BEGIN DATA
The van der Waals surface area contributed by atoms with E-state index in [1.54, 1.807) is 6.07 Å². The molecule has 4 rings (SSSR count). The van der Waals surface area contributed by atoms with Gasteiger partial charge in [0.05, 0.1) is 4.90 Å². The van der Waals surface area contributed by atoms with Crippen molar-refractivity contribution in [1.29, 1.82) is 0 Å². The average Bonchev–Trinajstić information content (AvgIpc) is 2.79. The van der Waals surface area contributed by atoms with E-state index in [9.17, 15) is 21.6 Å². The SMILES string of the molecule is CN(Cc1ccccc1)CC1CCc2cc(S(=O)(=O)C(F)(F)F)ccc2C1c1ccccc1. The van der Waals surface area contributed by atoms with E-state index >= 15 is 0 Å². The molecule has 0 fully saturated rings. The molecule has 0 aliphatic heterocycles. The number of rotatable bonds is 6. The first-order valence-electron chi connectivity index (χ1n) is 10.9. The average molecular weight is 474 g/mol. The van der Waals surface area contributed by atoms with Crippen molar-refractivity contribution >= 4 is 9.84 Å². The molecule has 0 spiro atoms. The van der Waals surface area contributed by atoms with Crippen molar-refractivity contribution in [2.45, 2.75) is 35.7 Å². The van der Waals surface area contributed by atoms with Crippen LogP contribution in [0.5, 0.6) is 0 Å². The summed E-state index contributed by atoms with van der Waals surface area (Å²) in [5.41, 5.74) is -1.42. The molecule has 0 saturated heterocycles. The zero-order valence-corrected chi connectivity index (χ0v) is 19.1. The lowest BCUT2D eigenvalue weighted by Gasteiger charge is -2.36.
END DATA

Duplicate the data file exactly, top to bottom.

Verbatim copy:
The van der Waals surface area contributed by atoms with E-state index in [1.54, 1.807) is 6.07 Å². The molecule has 4 rings (SSSR count). The van der Waals surface area contributed by atoms with Gasteiger partial charge in [0.05, 0.1) is 4.90 Å². The van der Waals surface area contributed by atoms with Crippen molar-refractivity contribution in [1.29, 1.82) is 0 Å². The average Bonchev–Trinajstić information content (AvgIpc) is 2.79. The van der Waals surface area contributed by atoms with E-state index in [9.17, 15) is 21.6 Å². The SMILES string of the molecule is CN(Cc1ccccc1)CC1CCc2cc(S(=O)(=O)C(F)(F)F)ccc2C1c1ccccc1. The van der Waals surface area contributed by atoms with E-state index >= 15 is 0 Å². The molecule has 0 fully saturated rings. The molecule has 0 aliphatic heterocycles. The number of rotatable bonds is 6. The first-order valence-electron chi connectivity index (χ1n) is 10.9. The average molecular weight is 474 g/mol. The van der Waals surface area contributed by atoms with Crippen molar-refractivity contribution >= 4 is 9.84 Å². The molecule has 0 spiro atoms. The van der Waals surface area contributed by atoms with Crippen molar-refractivity contribution in [2.45, 2.75) is 35.7 Å². The van der Waals surface area contributed by atoms with Crippen LogP contribution in [0.5, 0.6) is 0 Å². The summed E-state index contributed by atoms with van der Waals surface area (Å²) in [5.41, 5.74) is -1.42. The molecule has 0 saturated heterocycles. The zero-order valence-corrected chi connectivity index (χ0v) is 19.1. The lowest BCUT2D eigenvalue weighted by Gasteiger charge is -2.36.